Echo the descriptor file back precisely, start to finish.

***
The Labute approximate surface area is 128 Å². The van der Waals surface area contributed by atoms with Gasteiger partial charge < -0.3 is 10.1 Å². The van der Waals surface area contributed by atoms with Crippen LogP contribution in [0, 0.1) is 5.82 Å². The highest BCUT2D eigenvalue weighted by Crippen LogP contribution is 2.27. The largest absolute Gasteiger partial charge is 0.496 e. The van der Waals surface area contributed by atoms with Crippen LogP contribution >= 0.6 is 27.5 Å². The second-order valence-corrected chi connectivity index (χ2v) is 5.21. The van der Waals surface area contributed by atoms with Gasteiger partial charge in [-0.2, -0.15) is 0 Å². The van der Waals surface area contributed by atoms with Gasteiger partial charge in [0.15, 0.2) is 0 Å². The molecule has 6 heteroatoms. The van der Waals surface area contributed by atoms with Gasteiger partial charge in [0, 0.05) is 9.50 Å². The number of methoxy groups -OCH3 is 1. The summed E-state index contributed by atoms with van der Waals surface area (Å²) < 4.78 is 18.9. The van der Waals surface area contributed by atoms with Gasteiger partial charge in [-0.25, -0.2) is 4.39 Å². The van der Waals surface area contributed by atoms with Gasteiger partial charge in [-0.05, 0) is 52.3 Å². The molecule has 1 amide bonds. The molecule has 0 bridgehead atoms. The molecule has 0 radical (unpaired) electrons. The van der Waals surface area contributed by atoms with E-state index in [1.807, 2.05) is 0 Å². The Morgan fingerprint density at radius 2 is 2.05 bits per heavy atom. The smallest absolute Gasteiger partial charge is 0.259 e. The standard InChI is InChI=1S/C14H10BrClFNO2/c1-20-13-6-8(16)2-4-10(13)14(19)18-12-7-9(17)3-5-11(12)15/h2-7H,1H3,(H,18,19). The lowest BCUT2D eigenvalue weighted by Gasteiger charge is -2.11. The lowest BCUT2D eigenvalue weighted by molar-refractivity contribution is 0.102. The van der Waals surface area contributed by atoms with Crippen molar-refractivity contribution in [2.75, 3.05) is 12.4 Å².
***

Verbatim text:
The Labute approximate surface area is 128 Å². The van der Waals surface area contributed by atoms with Gasteiger partial charge < -0.3 is 10.1 Å². The van der Waals surface area contributed by atoms with Crippen LogP contribution in [0, 0.1) is 5.82 Å². The highest BCUT2D eigenvalue weighted by Crippen LogP contribution is 2.27. The largest absolute Gasteiger partial charge is 0.496 e. The van der Waals surface area contributed by atoms with Crippen LogP contribution >= 0.6 is 27.5 Å². The second-order valence-corrected chi connectivity index (χ2v) is 5.21. The van der Waals surface area contributed by atoms with Gasteiger partial charge in [-0.2, -0.15) is 0 Å². The van der Waals surface area contributed by atoms with Gasteiger partial charge in [0.15, 0.2) is 0 Å². The molecule has 6 heteroatoms. The van der Waals surface area contributed by atoms with Gasteiger partial charge in [0, 0.05) is 9.50 Å². The number of methoxy groups -OCH3 is 1. The summed E-state index contributed by atoms with van der Waals surface area (Å²) < 4.78 is 18.9. The van der Waals surface area contributed by atoms with Gasteiger partial charge in [-0.25, -0.2) is 4.39 Å². The van der Waals surface area contributed by atoms with Gasteiger partial charge in [-0.05, 0) is 52.3 Å². The molecule has 1 amide bonds. The molecule has 0 bridgehead atoms. The molecule has 0 radical (unpaired) electrons. The van der Waals surface area contributed by atoms with E-state index in [1.807, 2.05) is 0 Å². The Morgan fingerprint density at radius 2 is 2.05 bits per heavy atom. The smallest absolute Gasteiger partial charge is 0.259 e. The standard InChI is InChI=1S/C14H10BrClFNO2/c1-20-13-6-8(16)2-4-10(13)14(19)18-12-7-9(17)3-5-11(12)15/h2-7H,1H3,(H,18,19). The lowest BCUT2D eigenvalue weighted by Gasteiger charge is -2.11. The lowest BCUT2D eigenvalue weighted by molar-refractivity contribution is 0.102. The van der Waals surface area contributed by atoms with Crippen molar-refractivity contribution in [2.75, 3.05) is 12.4 Å².